The hazard potential classification does not reflect in any way the current condition of the dam (i.e., safety, structural integrity, flood routing capacity). If an inspection determines there are problems with the dam's safety, repairs and modifications can be ordered before the permit is renewed.The classification of dams can be changed if the hazard potential has changed. Flood plain zoning and early warning systems may be considered in making this determination. When dams are spaced so that the failure of an upper dam would likely cause failure of a lower dam ("cascading"), the consequence of the lower dam's failure determines the upper dam's hazard classification. In situations where a bridge or roadway is the only damageable property below a dam, hazard classification may be based on the possibility of loss of human life, indirect economic impact through loss of service, and direct cost of damage to the bridge or roadway.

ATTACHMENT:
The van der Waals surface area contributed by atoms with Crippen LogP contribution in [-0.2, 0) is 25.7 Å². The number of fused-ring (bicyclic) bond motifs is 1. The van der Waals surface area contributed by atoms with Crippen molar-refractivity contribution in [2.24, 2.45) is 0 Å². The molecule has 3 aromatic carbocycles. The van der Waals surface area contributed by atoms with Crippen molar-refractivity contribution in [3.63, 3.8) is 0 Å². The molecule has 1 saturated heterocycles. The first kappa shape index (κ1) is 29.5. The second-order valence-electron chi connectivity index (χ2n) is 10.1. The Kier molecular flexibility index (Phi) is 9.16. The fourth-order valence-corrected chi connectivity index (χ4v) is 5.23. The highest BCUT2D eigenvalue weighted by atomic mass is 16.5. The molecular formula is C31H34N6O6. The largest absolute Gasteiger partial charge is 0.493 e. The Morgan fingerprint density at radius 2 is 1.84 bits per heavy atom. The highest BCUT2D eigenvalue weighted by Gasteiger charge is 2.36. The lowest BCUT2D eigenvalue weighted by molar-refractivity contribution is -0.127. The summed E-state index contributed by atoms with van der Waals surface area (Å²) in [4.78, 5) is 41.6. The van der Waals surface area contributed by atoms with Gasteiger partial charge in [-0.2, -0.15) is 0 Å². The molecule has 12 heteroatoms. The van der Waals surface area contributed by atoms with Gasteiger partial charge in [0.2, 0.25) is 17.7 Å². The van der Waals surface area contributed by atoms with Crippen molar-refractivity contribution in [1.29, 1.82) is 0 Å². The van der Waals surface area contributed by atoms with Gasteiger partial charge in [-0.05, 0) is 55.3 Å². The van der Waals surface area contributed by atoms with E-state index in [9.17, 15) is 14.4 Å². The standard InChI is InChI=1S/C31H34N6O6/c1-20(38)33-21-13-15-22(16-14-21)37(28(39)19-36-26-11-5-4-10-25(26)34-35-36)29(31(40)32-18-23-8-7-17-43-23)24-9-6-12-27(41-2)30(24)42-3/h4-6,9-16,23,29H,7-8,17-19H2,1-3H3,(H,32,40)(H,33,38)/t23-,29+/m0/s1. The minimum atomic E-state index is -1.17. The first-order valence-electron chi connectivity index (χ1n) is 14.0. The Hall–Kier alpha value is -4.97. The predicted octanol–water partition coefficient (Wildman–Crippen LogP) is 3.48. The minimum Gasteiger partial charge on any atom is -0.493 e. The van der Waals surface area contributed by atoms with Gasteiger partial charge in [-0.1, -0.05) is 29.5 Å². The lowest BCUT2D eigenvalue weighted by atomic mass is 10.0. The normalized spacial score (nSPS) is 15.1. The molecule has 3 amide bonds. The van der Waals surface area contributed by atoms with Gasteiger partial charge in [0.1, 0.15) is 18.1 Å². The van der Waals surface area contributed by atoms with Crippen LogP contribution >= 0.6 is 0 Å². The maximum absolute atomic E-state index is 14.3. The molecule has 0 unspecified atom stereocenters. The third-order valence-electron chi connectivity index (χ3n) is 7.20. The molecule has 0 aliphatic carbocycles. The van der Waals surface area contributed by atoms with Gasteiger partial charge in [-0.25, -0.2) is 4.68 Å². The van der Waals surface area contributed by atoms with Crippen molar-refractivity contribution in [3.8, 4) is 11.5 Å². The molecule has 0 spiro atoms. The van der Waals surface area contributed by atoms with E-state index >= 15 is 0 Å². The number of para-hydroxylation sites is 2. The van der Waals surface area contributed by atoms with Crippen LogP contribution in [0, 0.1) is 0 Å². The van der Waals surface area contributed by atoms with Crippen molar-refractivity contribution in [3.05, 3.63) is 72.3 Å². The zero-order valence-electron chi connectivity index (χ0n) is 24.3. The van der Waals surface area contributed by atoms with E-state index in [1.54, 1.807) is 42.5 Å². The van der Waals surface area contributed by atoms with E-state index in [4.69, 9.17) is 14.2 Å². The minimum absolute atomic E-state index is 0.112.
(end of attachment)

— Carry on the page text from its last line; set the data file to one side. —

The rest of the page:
Dam Hazards Classification
Hazard Classification Description Quantitative Guidelines
Low Interruption of road service, low volume roads Less than 25 vehicles per day
Economic damage Less than $30,000
Intermediate Damage to highways, Interruption of service 25 to less than 250 vehicles per day
Economic damage $30,000 to less than $200,000
High Loss of human life* Probable loss of 1 or more human lives
Economic damage More than $200,000
*Probable loss of human life due to breached roadway or bridge on or below the dam.
250 or more vehicles per day

The cost of dam repair and loss of services is included when calculating the economic loss estimate if the dam is a publicly owned utility, such as a municipal water supply dam.

The North Carolina Dam Safety Program provides a form that can be completed and submitted to determine the hazard classification of a dam.